Signing a Windows executable file was originally conceived as a mechanism to guarantee the authenticity and integrity of a file published on the internet. Since its inception, the process of cryptographically signing a piece of code was designed to give the Operating System a way to discriminate between legitimate and potentially malicious software. Unfortunately, this system is built on a problematic core tenet: Trust.
The chain of trust is relatively straight-forward: certificates are signed (issued) by trusted certificate authorities (CAs) , which have the backing of a trusted parent CA. This inherited trust model is taken advantage of by malware authors who purchase certificates directly or via resellers. Whether purchased directly or indirectly, due diligence into customers appears to be lacking. Revoking a certificate, the process by which a CA says the certificate is no longer trustworthy, is unfortunately the only real tool available to combat certificate abuse. This process introduces a delay in which malware with a certificate may be considered “trusted”.
Chronicle researchers hunted within VirusTotal to gain a deeper understanding of this issue. For this investigation researchers only included Windows PE Executable files, filtered out samples with less than 15 aggregate detections, aggressively filtered out grayware files, and calculated the distinct number of samples each signing CA was responsible for (note: the samples may have different certificates, the focus is on the signing CA only). Data was collected within a 365 day span with an initial start date of May 7th, 2019.
In total, 3,815 malware samples met the filtering criteria. Figure 1 shows the top 25 abused CAs as well as the total number of samples signed.
As indicated in Figure 1, CAs who signed certificates of 100 or more malware samples account for nearly 78%of signed samples uploaded to VirusTotal. This is broken down further in Figure 2 below.
Figure 2 depicts the drop off of malicious samples per signing CA. The CA with the most samples has nearly 3.5xmore samples than the next highest which in turn has almost 2xmore than the next highest. The pattern quickly falls off as we move down the line of the top 10 CAs issuing abused certificates.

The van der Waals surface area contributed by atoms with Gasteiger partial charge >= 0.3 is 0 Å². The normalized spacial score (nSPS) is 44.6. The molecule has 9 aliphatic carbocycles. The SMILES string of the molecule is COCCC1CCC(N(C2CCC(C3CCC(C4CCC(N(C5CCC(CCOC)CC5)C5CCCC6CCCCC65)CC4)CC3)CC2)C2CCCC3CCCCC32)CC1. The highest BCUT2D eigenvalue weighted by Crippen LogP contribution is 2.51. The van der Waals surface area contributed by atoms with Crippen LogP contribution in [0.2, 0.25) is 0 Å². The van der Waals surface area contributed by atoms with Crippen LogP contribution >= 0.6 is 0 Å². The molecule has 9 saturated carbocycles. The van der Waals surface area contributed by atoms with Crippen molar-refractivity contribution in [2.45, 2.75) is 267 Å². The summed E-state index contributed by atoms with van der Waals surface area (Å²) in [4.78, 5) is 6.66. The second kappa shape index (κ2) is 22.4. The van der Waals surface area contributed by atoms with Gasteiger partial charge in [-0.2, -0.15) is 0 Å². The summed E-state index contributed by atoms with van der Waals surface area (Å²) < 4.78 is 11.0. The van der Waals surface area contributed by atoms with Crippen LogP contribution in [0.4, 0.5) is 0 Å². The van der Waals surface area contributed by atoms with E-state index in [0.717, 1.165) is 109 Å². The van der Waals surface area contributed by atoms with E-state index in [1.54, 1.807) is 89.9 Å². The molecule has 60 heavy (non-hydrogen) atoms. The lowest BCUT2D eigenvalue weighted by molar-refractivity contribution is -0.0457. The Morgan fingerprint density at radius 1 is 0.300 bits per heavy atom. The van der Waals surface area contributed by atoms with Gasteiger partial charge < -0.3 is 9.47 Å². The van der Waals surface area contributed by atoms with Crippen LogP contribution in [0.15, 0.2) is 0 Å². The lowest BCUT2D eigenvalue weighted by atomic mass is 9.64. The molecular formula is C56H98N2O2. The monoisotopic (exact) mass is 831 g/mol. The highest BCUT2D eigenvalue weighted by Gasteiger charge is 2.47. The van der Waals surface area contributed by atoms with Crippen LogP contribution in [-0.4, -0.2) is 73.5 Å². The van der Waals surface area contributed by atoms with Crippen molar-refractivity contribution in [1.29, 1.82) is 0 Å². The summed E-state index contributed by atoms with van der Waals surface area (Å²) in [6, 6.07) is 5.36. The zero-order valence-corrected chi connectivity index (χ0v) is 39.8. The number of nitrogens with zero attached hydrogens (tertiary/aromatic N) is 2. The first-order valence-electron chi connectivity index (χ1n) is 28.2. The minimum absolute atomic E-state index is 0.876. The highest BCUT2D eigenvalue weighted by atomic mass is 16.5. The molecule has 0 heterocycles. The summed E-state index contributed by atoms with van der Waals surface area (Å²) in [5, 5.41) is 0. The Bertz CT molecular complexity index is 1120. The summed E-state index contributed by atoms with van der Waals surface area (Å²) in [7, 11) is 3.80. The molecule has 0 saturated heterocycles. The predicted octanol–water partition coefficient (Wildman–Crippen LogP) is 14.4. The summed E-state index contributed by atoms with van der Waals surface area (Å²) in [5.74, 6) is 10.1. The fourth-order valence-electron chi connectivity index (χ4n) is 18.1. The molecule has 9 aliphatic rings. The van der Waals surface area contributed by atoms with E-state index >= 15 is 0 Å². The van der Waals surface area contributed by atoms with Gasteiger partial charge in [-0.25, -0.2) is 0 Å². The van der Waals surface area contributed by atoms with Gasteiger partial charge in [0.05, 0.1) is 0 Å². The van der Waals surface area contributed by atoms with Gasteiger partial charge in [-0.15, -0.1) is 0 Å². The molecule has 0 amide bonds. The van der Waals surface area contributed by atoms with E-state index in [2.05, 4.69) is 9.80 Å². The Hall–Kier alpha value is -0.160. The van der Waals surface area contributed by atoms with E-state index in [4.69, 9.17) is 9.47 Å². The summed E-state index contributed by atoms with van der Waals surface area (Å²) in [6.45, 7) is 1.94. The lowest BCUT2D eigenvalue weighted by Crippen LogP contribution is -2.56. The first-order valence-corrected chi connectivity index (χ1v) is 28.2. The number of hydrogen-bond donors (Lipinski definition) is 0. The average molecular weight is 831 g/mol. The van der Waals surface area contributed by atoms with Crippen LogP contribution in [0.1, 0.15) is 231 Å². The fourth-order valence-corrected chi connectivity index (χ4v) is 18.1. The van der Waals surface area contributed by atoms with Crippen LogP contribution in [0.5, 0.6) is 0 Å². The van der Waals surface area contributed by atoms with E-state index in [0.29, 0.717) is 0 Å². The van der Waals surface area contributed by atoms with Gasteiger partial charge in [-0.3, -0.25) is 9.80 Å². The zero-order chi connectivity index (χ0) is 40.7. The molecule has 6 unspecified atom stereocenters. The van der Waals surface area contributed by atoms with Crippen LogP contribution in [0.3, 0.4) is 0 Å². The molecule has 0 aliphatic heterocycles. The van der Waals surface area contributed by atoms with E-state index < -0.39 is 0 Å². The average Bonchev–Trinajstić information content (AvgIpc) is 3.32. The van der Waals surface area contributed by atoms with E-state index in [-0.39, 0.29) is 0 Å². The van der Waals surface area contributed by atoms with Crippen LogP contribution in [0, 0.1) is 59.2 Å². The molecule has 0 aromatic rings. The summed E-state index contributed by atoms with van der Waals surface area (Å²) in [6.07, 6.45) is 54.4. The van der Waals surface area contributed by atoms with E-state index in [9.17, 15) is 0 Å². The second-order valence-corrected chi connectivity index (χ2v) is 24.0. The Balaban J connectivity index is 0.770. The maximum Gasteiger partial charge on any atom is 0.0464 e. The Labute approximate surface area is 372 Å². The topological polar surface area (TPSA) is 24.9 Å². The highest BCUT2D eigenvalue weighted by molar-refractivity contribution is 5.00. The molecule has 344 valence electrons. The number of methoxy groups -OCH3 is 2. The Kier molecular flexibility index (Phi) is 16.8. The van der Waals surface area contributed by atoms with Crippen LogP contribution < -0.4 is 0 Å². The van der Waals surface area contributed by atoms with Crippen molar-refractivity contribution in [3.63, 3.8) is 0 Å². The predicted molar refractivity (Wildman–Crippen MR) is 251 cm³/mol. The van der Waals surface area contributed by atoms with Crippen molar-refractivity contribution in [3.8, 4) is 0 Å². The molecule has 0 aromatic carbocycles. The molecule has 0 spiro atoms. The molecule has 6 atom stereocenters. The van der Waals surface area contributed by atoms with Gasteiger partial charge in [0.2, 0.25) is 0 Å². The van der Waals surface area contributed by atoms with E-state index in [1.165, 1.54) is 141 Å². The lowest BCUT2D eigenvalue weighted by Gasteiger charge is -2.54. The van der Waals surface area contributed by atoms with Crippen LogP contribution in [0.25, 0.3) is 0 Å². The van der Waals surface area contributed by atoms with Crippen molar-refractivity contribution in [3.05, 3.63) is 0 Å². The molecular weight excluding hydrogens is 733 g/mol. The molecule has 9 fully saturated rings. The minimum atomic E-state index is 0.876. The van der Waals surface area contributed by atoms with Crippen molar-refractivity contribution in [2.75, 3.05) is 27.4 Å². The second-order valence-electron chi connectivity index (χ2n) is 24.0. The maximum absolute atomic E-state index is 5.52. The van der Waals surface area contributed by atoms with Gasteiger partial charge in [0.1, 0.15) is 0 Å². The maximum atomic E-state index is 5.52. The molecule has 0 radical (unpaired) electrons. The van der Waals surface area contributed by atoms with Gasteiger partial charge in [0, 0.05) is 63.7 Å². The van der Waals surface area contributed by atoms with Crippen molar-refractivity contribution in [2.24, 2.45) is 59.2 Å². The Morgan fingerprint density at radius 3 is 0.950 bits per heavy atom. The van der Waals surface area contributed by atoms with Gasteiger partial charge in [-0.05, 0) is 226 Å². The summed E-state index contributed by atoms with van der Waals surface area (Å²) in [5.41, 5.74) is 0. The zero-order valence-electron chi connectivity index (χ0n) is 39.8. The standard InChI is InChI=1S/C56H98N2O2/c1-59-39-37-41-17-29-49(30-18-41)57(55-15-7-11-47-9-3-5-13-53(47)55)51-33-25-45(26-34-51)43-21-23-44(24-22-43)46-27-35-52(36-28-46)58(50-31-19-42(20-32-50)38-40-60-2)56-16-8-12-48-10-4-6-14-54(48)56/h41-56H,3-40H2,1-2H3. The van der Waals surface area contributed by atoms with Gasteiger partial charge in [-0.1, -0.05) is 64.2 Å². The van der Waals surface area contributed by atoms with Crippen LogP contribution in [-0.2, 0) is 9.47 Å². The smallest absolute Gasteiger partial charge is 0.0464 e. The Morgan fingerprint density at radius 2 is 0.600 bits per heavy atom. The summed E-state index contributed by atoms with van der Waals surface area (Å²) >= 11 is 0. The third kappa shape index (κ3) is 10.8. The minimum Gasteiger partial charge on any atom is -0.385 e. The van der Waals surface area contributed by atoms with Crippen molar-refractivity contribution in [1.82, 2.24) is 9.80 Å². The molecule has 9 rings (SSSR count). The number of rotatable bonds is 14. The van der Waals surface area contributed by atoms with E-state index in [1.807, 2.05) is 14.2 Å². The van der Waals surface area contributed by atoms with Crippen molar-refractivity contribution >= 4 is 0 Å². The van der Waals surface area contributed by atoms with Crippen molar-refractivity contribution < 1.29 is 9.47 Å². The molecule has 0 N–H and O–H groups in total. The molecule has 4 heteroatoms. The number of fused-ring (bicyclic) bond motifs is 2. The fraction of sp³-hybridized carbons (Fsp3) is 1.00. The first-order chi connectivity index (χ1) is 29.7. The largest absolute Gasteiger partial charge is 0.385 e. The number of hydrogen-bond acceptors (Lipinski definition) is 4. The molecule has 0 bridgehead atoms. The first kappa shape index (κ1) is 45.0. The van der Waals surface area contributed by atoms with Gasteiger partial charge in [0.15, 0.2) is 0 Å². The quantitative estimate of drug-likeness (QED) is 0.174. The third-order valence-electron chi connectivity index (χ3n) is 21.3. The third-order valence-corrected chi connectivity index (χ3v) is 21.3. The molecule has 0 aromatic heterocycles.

There is some hope! When evaluating this data we determined that 21%of samples had their certificates revoked at the time of writing (May 8th, 2019). This indicates that CAs are taking some action. Note that for the revocation of a certificate to be reflected in the VirusTotal dataset, the sample must be rescanned following the revocation request by the responsible CA.
What Does This Mean Going Forward?
While malware abusing trust is not a new phenomenon, the popular trend of financially motivated threat actors buying code signing certificates illuminates the inherent flaws of trust based security. Signed payloads are no longer solely within the domain of nation-state threat actors stealing code signing certificates from victims; they are readily accessible to operators of crime focused malware. The impact is amplified by the scope and scale of typical crimeware campaigns. Expect to see signed malware reported more frequently.
All hope is not lost. Certificate authorities are actively revoking certificates from malware executables that are identified in the wild. This indicates that CAs do take their responsibilities seriously, though more diligence around buyers may help prior to the proverbial cat being out of the bag.
All graphics as well as a CSV of the hashes, day last observed, and signer chain of all 3,815 files are provided for analysis here:
Chronicle Researchers would like to thank https://twitter.com/malwrhunterteam for inspiring this study.